Indeed, if I am correct about what this parable means, it has immense importance, for it provides the most explicit and mercilessly self-critical statement of his own dilemma that Melville has left us. Perhaps it is because "Bartleby" reveals so much of his situation that Melville took such extraordinary pains to mask its meaning. This may explain why he chose to rely upon symbols which derive from his earlier work, and to handle them with so light a touch that only the reader who comes to the story after an immersion in the other novels can be expected to see how much is being said here. Whatever Melville's motive may have been, I believe it may legitimately be accounted a grave defect of the parable that we must go back to Typee and Moby Dick and Pierre for the clues to its meaning. It is as if Melville had decided that the only adequate test of a reader's qualifications for sharing so damaging a self-revelation was a thorough reading of his own work.
"Bartleby the Scrivener" is a parable about a particular kind of writer's relations to a particular kind of society. The subtitle, "A Story of Wall Street," provides the first clue about the nature of the society. It is a commercial society, dominated by a concern with property and finance.
Most of the action takes place in Wall Street. But the designation has a further meaning: as Melville describes the street it literally becomes a walled street. The walls are the controlling symbols of the story, and in fact it may be said that this is a parable of walls, the walls which hem in the meditative artist and for that matter every reflective man. Melville also explicitly tells us that certain prosaic facts are "indispensable" to an understanding of the story. These facts fall into two categories: first, details concerning the personality and profession of the narrator, the center of consciousness in this tale, and more important, the actual floor-plan of his chambers.
The narrator is a Wall Street lawyer. One can easily surmise that at this unhappy turning point in his life Melville was fascinated by the problem of seeing what his sort of writer looked like to a representative American. For his narrator he therefore chose, as he did in "Benito Cereno," which belongs to the same period, a man of middling status with a propensity for getting along with people, but a man of distinctly limited perception. Speaking in lucid, matter-of-fact language, this observer of Bartleby's strange behavior describes himself as comfortable, methodical and prudent. He has prospered; he unabashedly tells of the praise with which John Jacob Astor has spoken of him. Naturally, he is a conservative, or as he says, an "eminently safe" man, proud of his snug traffic in rich men's bonds, mortgages and deeds. As he tells the story we are made to feel his mildness, his good humor, his satisfaction with himself and his way of life. He is the sort who prefers the remunerative though avowedly obsolete sinecure of the Mastership of Chancery, which has just been bestowed upon him when the action starts, to the exciting notoriety of the courtroom. He wants only to be left alone; nothing disturbs his complacency until Bartleby appears. As a spokesman for the society he is well chosen; he stands at its center and performs a critical role, unravelling and retying the invisible cords of property and equity which intertwine in Wall Street and bind the social system.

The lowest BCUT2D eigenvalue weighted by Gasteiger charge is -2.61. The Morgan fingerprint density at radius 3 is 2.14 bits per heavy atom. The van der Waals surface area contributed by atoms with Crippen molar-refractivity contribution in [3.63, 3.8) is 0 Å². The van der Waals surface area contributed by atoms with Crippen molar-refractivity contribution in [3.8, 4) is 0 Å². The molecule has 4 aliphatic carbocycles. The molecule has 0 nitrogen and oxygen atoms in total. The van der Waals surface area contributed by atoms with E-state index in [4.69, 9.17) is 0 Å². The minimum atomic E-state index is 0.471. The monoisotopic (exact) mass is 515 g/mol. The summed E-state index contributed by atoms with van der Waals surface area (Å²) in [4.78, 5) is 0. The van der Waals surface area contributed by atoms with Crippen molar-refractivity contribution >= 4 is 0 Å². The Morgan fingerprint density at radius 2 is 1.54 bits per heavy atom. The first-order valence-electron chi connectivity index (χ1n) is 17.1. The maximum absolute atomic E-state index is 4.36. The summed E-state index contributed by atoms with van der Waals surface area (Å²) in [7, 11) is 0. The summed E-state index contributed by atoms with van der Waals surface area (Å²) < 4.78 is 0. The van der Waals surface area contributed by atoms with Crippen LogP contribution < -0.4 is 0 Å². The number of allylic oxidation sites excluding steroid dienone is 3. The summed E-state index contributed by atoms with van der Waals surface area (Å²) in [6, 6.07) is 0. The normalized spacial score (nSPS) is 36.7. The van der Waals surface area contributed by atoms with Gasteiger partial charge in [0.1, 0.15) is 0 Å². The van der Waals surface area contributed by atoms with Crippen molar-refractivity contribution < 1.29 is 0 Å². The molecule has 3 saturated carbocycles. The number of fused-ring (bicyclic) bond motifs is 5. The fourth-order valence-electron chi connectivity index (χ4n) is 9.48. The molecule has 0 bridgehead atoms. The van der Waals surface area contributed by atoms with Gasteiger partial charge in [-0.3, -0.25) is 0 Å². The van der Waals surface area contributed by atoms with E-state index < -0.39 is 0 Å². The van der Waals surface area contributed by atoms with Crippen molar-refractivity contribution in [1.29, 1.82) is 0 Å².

The lawyer describes his chambers with great care, and only when the plan of the office is clearly in mind can we find the key to the parable. Although the chambers are on the second floor, the surrounding buildings rise above them, and as a result only very limited vistas are presented to those inside the office. At each end the windows look out upon a wall. One of the walls, which is part of a sky-light shaft, is white. It provides the best light available, but even from the windows which open upon the white wall the sky is invisible. No direct rays of the sun penetrate the legal sanctum. The wall at the other end gives us what seems at first to be a sharply contrasting view of the outside world. It is a lofty brick structure within ten feet of the lawyer's window. It stands in an everlasting shade and is black with age; the space it encloses reminds the lawyer of a huge black cistern. But we are not encouraged to take this extreme black and white, earthward and skyward contrast at face value (readers of Moby Dick will recall how illusory colors can be), for the lawyer tells us that the two "views," in spite of their colors, have something very important in common: they are equally "deficient in what landscape painters call *life'." The difference in color is less important than the fact that what we see through each window is only a wall.